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Corvette Museum Begins Restoration Efforts; Will Enlist GM Help To Restore Cars

National Corvette Museum

General Motors says it will oversee the restoration process for the eight sports cars that fell into a giant sinkhole Wednesday morning at the Corvette Museum.  Bowling Green Corvette plant manager Jeff LaMarche  says they won’t know the exact condition of the cars until they’re recovered.

“We know that these cars represent significant milestones – not just in our history in Chevrolet and General Motors but also in the automotive history. And nobody really has a better understanding of their significance and what it takes to properly restore these than the engineers and designers at Chevrolet where they were developed," said LaMarche.

The lead engineer for the reconstruction project says it will take 2-3 weeks to stabilize the ground around the sinkhole.  After that, he says it will take 4-6 days to remove the cars. Museum officials say repairs will start Friday and they hope to have everything complete by August when the museum celebrates its 20th anniversary.

Original post

A team of experts assembled Thursday at the National Corvette Museum in Bowling Green.  They’re developing a plan for stabilizing the Skydome where eight classic cars fell into a sinkhole Wednesday.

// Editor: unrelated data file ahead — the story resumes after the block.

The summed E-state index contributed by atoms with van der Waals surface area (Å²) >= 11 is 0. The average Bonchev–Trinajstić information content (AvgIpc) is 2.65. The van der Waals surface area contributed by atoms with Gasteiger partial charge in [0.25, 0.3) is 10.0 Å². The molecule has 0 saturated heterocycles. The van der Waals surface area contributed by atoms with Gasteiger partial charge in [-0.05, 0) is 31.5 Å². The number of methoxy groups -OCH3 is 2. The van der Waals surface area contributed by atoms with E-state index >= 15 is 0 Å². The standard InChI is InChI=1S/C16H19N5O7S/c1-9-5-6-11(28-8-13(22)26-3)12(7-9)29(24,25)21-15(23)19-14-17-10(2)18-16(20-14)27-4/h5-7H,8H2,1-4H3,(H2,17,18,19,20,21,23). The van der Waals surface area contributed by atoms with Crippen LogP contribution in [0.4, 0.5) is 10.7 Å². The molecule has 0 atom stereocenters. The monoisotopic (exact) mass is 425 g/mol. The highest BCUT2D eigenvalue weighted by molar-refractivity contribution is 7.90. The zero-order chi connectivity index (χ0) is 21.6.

Museum Director Wendell Strode isn’t sure when the cars will be removed.

"If you look at some of the pictures, you can see the red spire is not one hundred percent firm on soil," says Strode.  "As it was worded to me, it's about thirty percent undermined, which means nothing underneath it, so the first plan of attack will be how do we stabilize that."

Strode says it’s too early to put a price tag on the fallen cars, but he’s heard estimates around $1 million. 

The museum has retained local contractor Scott, Murphy, and Daniel for the recovery and rebuilding effort. 

Strode is optimistic the work will be finished by the end of August in time for the museum’s 20th anniversary celebration and the opening of the Motorsports Park.

"Our hope is that this is all resolved by then and everything is back to normal, better and stronger than ever."

Lisa is a Scottsville native and WKU alum. She has worked in radio as a news reporter and anchor for 18 years. Prior to joining WKU Public Radio, she most recently worked at WHAS in Louisville and WLAC in Nashville. She has received numerous awards from the Associated Press, including Best Reporter in Kentucky. Many of her stories have been heard on NPR.
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